Ken Rosenthal of The Athletic runs down the big league managers that could be on the hot seat (subscription required and strongly recommended). Rosenthal lists Braves skipper Brian Snitker as an immediate candidate and notes that Red Sox skipper John Farrell, too, could be on the hot seat if the Sox are bounced in the ALDS for a second straight season. Farrell was inherited rather than hired by president of baseball operations Dave Dombrowski. While Orioles owner Peter Angelos isn’t likely to dismiss Buck Showalter, the tension between him and GM Dan Duquette continues to loom large in the organization. Rosenthal also covers several other managers on shaky ground that could find themselves in jeopardy with poor team showings in 2018.
A bit from MLB’s dugouts around the league…
- The Royals and pitching coach Dave Eiland reached a mutual agreement to part ways, reports FanRag’s Jon Heyman. The 51-year-old Eiland spent six seasons as the pitching coach for manager Ned Yost in Kansas City, helping the team to consecutive World Series appearances in 2014-15 and, of course, a World Series victory in the latter of those two seasons. He also spent 2008-10 as the Yankees pitching coach, so Eiland’s considerable experience should get him some type of opportunity with another organization, even if the Royals’ pitching staff as a whole underperformed in a disappointing 2017 campaign. Rustin Dodd and Pete Grahoff of the Kansas City Star, meanwhile, report that bench coach Don Wakamatsu, bullpen coach Doug Henry and assistant hitting coach Brian Buchanan are also expected to be dismissed. Kansas City has since announced that Eiland and Wakamatsu will not have their contracts renewed.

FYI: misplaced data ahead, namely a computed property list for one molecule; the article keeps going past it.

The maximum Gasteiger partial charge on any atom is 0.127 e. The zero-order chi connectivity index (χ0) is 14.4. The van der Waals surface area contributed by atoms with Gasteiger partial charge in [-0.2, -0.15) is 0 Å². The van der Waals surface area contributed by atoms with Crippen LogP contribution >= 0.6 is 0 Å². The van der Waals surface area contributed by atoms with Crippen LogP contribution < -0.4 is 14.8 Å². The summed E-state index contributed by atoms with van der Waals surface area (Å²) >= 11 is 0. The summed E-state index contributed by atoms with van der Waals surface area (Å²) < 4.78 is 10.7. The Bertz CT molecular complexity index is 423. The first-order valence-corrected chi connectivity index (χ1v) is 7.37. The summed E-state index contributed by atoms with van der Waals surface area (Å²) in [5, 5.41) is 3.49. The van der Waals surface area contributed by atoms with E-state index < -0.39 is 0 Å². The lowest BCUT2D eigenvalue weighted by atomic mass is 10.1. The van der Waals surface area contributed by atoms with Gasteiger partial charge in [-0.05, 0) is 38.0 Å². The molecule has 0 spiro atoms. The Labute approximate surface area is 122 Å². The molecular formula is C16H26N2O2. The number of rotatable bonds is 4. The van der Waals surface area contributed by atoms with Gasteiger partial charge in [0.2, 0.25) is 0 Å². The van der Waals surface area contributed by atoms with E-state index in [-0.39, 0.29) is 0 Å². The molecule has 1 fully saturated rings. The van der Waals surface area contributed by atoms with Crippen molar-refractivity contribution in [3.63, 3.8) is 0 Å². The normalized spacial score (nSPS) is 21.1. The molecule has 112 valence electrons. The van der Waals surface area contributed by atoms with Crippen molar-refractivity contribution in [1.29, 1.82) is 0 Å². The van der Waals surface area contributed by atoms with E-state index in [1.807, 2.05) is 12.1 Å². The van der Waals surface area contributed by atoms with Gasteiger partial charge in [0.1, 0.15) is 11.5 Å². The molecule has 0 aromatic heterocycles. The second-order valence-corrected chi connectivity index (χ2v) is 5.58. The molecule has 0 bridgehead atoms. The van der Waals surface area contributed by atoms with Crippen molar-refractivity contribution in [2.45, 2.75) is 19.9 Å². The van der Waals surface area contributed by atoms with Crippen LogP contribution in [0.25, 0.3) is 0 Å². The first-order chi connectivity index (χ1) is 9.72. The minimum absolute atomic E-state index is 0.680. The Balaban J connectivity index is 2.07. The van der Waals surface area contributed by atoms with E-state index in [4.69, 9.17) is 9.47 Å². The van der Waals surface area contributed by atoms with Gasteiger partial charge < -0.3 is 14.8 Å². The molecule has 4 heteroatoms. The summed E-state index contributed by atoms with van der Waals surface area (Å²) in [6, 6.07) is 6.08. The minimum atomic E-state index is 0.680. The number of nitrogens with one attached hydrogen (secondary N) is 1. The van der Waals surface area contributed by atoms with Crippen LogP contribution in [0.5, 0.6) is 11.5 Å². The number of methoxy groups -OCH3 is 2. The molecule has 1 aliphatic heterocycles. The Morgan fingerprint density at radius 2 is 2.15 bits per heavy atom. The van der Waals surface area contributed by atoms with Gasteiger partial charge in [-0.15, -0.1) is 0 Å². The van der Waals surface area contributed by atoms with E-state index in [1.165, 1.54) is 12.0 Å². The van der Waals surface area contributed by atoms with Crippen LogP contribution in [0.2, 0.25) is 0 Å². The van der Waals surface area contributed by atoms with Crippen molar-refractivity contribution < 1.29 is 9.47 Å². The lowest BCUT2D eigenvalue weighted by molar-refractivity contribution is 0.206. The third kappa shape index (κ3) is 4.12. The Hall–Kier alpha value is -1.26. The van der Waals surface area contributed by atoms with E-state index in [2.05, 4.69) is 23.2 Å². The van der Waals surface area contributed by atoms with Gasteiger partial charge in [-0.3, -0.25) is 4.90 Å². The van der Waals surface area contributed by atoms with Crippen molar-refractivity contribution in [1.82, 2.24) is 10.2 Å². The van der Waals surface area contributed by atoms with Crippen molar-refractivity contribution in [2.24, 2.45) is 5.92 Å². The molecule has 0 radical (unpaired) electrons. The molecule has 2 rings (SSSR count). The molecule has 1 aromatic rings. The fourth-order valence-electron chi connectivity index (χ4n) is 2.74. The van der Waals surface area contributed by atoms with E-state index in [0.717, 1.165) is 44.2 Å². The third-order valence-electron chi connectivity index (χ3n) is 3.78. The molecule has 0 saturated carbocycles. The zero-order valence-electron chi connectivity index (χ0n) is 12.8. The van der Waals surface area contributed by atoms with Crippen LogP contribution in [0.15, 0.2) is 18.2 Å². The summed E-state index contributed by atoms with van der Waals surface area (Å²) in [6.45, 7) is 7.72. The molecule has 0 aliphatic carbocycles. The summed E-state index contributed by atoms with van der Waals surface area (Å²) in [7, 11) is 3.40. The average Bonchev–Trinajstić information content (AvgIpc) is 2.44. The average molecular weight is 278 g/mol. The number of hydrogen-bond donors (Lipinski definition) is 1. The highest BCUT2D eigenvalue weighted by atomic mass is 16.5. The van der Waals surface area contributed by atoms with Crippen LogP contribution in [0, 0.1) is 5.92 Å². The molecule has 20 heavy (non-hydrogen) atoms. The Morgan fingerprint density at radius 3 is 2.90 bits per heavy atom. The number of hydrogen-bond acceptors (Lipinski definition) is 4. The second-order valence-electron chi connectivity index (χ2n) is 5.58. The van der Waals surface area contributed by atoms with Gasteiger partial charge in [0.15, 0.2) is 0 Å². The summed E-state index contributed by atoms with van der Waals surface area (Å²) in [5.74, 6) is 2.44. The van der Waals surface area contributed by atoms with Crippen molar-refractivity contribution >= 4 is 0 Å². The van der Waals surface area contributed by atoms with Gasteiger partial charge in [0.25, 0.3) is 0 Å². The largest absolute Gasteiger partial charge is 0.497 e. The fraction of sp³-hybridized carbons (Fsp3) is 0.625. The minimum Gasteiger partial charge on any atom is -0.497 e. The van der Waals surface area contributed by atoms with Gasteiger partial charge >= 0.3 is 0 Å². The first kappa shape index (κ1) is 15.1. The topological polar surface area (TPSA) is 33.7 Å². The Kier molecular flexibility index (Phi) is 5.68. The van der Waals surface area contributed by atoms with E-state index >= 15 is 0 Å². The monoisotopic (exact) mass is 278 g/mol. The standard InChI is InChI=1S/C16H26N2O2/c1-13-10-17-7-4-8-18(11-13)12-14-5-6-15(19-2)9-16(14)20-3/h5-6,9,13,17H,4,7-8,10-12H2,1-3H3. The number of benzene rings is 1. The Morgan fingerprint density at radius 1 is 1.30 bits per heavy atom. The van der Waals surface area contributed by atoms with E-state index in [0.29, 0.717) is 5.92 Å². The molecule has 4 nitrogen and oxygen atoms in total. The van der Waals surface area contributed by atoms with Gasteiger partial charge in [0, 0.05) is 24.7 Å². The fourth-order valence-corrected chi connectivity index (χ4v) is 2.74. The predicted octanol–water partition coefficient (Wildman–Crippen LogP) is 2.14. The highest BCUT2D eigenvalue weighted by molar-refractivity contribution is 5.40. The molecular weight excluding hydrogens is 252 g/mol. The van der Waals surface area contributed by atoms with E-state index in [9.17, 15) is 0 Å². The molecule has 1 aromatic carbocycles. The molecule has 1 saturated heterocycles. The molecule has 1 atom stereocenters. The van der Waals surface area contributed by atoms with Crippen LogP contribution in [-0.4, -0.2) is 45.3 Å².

- Angels manager Mike Scioscia will be back with the team in 2018 — the final season of his 10-year contract as skipper of the Halos, tweets Jeff Fletcher of the Orange County Register. Scioscia hopes to manage the Angels beyond the 2018 season, Fletcher notes, but he’s content heading into the final season of his contract without signing an extension. The 58-year-old Scioscia is Major League Baseball’s longest tenured manager, as he’s been skipper of the Angels since the 2000 campaign. The Halos were in contention for the American League’s second Wild Card spot up until the final week of the season despite a slew of injuries that decimated their pitching staff for much of the year.
- Braves president of baseball operations plans to meet with manager Brian Snitker to discuss his future “as early as today,” tweets MLB.com’s Mark Bowman. The Braves will have a decision on the coaching staff at some point midweek, per Bowman. Notably, David O’Brien of the Atlanta Journal-Constitution tweets that Hart said today’s sudden resignation of GM John Coppolella in the wake of an MLB investigation isn’t likely to impact the decision one way or another (Twitter links). O’Brien guesses that the option on Snitker will be exercised, though it seems that a formal decision has not yet been made.